Talking to a computer is hard. Large vocabulary automatic speech recognition (ASR) systems are difficult to use and yet they are used by many people in their daily work. This thesis addresses the question: How is ASR used and made usable and useful in the workplace now? To answer these questions I went into two workplaces where ASR is currently used and one where ASR could be used in the future. This field work was done with designing in mind. ASR dictation systems are currently used in the Australian Public Service (APS) by people who suffer chronic workplace overuse injuries and in the Hansard department of Parliament House (Hansard) by un-injured people. Analysing the experiences of the users in the APS and at Hansard showed that using an ASR system in the workplace follows a broad trajectory that ends in the continued effort to maintain its usefulness. The usefulness of the ASR systems is 'performed into existence' by the users with varying degrees of success. For both the APS and Hansard users, they use ASR to allow work to be performed; ASR acts to bridge the gap between otherwise incompatible ways of working. This thesis also asks: How could ASR be used and made usable and useful in workplaces in the future? To answer this question, I observed the work of communicating sentences at the ACT Magistrates Court. Communicating sentences is a process that is distributed in space and time throughout the Court and embodied in a set of documents that have a co-ordinating role. A design for an ASR system that supports the process of communicating sentences while respecting existing work process is described. Moving from field work to design is problematic. This thesis performs the process of moving from field work to design, as described above, and reflects the use of various analytic methods used to distill insights from field work data. The contributions of this thesis are: . The pragmatic use of existing social research methods and their antecedents as a corpus of analyses to inspire new designs; vi . a demonstration of the use of Actor-Network Theory in design both as critique and as part of a design process; . empirical field-work evidence of how large vocabulary ASR is used in the workplace; . a design showing how ASR could be introduced to the rich, complicated, environment of the ACT Magistrates Court; and,. a performance of the process of moving from field work to design.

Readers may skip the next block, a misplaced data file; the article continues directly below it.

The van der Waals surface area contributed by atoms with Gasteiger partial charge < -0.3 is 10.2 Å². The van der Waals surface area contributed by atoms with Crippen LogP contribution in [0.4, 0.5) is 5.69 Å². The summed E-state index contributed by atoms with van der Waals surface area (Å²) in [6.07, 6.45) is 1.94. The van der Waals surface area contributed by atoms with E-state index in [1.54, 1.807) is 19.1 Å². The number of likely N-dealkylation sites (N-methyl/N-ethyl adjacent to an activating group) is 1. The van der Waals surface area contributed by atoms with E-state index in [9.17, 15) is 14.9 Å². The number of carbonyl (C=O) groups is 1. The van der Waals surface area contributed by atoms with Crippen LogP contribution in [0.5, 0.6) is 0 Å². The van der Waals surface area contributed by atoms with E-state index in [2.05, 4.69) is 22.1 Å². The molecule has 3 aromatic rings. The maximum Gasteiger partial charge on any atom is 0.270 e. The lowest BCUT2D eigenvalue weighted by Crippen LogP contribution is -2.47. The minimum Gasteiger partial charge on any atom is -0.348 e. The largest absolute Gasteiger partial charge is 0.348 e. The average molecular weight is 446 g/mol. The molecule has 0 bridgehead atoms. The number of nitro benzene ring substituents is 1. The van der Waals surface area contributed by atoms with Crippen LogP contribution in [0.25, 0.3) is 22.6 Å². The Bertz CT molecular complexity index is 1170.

|Date of Award||2006|
|Supervisor||Michael Wagner (Supervisor), Penny Collings (Supervisor) & Anni Dugdale (Supervisor)|